Jessica Tierney, a self-defense instructor based in Iowa and executive director of the American Women’s Self Defense Association, knows that having a few simple moves at your disposal can be lifesaving. “A client of mine who had learned self-defense used her skills to get away from a man who tried to attack her while giving her a ride home,” says Tierney. “She was able to escape and get help. I think knowing how to protect herself saved her life.”

Everyone, Tierney says, should know the basics of self-defense, which starts with paying more attention to your surroundings. “If you’re walking across a parking lot loaded down with packages, balancing a cup of coffee and talking on your cell phone, you aren’t paying attention to what’s around you. You allow a potential attacker to use the element of surprise because you’re distracted. Self-defense begins with knowing what’s happening around you so you can avoid dangerous situations.”

Related: Don’t Be a Victim: Stay Safe in Parking Lots and Garages

Knowing what to do if you’re attacked is also important. Taking a self-defense class is a great way to learn and practice techniques that can help you fend off an attack. But Tierney says learning these simple principles and moves can also help.

The principles of self-defense

“Use the hard parts of your body to attack the soft parts of your assailant’s body,” says Tierney. “The heel of your hand, your knees, elbows and feet (especially if you’re wearing shoes or boots) are good examples of naturally hard areas you can call on.”

Soft parts of your assailant’s body that are most vulnerable include the eyes, nose, throat, stomach, groin and feet. “In our classes, we tell students to aim for an attacker’s vision, wind (breathing) and limbs. You might use your thumbs to poke into their eyes, for example, or hit their nose with the heel of your palm. This can buy time for you to escape.”

Three self-defense moves to master

Tierney recommends learning these three moves:

1. The palm-heel strike. Self-defense experts say the heel of your palm can be a more effective weapon than a closed fist, especially if you don’t have experience throwing punches. “You could injure your hand if you hit someone with your fist,” Tierney explains.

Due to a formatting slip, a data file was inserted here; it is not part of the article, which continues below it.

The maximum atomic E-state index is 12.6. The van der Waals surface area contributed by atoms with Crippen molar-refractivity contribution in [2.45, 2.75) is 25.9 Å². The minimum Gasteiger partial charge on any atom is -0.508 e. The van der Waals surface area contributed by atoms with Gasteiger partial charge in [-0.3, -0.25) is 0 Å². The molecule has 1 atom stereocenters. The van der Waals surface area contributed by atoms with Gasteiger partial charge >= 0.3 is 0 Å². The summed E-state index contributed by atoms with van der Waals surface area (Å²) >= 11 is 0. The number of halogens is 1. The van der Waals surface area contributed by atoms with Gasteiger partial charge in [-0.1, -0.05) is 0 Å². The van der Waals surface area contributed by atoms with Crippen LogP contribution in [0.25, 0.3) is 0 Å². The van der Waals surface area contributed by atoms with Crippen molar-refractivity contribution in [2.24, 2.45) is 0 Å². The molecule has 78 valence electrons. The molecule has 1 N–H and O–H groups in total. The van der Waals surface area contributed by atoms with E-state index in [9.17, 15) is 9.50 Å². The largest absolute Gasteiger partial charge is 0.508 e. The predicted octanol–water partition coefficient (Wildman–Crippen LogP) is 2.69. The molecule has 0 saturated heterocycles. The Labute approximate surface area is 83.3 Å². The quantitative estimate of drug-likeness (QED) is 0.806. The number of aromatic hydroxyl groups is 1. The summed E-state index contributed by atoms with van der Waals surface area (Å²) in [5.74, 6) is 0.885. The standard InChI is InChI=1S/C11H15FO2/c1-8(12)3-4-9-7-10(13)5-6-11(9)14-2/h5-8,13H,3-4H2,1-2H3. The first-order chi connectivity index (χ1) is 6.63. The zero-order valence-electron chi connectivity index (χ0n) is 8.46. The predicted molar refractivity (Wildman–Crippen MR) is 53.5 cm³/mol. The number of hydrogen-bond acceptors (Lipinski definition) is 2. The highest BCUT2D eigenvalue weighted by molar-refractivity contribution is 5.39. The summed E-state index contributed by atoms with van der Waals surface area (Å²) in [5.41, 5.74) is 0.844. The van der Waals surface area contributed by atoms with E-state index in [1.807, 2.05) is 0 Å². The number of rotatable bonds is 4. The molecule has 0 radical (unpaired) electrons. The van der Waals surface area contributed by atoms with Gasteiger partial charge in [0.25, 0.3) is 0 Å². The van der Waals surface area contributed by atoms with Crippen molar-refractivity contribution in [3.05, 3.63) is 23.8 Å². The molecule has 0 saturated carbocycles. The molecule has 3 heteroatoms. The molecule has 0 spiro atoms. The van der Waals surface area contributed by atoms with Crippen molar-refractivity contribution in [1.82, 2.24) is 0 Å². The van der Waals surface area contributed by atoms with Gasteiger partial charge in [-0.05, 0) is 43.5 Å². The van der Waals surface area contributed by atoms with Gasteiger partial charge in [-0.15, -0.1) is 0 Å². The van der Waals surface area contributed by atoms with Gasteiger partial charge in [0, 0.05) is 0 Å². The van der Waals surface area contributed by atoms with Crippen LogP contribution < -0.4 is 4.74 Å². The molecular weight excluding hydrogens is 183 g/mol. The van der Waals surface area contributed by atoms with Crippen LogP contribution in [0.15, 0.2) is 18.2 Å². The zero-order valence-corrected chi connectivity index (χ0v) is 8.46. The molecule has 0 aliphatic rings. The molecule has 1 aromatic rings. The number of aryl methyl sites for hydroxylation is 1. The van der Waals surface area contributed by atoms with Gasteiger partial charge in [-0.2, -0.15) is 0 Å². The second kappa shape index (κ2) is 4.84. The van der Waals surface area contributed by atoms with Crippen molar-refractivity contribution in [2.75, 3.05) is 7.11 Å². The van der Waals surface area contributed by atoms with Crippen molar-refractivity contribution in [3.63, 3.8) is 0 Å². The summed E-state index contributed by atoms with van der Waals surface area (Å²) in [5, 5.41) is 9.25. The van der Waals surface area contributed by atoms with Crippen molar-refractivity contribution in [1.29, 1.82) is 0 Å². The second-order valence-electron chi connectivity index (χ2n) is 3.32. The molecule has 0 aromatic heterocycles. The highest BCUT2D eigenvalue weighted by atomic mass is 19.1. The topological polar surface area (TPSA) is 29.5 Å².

To execute a palm-heel strike, raise your arm with your palm facing your target. Bend your hand back and curl your fingers in to protect them. Strike the nose or chin with an upward motion, keeping your arm straight and using your body weight. Here’s a demonstration.

2. Knee kick. Your knees can also be powerful weapons. The joint is large, hard and somewhat pointed. And it’s powered by some of your body’s strongest muscles. A knee strike to the groin is effective against both male and female attackers. You can deliver this blow at close range, if your attacker is holding onto you, by simply lifting your leg up with as much force as possible. If your attacker is pulling you toward them, use the momentum to land a painful knee strike straight into the groin. See it done here.

3. Foot stomp. Kick your opponent hard in the kneecap, then graze along the shin and stomp with all your might on the top of their foot. Doing this could break several of the foot bones, making it difficult for your attacker to pursue you.

The foot stomp can be executed from several positions. “You can do this with your heel if an attacker has grabbed you from behind,” Tierney says. You can also use the inner or outer edge of your foot to “punch” your assailant’s knee, which will allow you to land on the top of their foot with more force than if you kick with your toes. Watch a demonstration here.

Sari Harrar is an award-winning health, medicine and science journalist whose work appears in Dr. Oz The Good Life magazine, Good Housekeeping, O--Oprah Magazine, Organic Gardening and other publications.